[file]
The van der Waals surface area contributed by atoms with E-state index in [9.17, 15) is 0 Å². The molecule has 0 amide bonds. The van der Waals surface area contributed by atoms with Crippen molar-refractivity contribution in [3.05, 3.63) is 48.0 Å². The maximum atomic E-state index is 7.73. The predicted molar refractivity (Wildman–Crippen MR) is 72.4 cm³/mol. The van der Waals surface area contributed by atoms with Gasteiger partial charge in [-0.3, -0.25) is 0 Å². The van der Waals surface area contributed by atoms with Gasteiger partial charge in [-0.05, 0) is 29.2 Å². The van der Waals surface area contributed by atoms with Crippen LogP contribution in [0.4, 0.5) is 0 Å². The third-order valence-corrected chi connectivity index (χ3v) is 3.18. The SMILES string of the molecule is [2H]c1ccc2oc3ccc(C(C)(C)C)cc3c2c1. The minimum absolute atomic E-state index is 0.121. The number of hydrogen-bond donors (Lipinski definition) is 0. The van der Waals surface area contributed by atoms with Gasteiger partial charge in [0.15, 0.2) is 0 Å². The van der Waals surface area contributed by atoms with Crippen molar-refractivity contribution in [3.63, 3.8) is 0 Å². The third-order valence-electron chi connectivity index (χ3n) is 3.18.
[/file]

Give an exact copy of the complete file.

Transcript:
The van der Waals surface area contributed by atoms with E-state index in [9.17, 15) is 0 Å². The molecule has 0 amide bonds. The van der Waals surface area contributed by atoms with Crippen molar-refractivity contribution in [3.05, 3.63) is 48.0 Å². The maximum atomic E-state index is 7.73. The predicted molar refractivity (Wildman–Crippen MR) is 72.4 cm³/mol. The van der Waals surface area contributed by atoms with Gasteiger partial charge in [-0.3, -0.25) is 0 Å². The van der Waals surface area contributed by atoms with Gasteiger partial charge in [-0.05, 0) is 29.2 Å². The van der Waals surface area contributed by atoms with Crippen LogP contribution in [0.4, 0.5) is 0 Å². The third-order valence-corrected chi connectivity index (χ3v) is 3.18. The SMILES string of the molecule is [2H]c1ccc2oc3ccc(C(C)(C)C)cc3c2c1. The minimum absolute atomic E-state index is 0.121. The number of hydrogen-bond donors (Lipinski definition) is 0. The van der Waals surface area contributed by atoms with Gasteiger partial charge in [0.15, 0.2) is 0 Å². The van der Waals surface area contributed by atoms with Crippen molar-refractivity contribution in [3.63, 3.8) is 0 Å². The third-order valence-electron chi connectivity index (χ3n) is 3.18.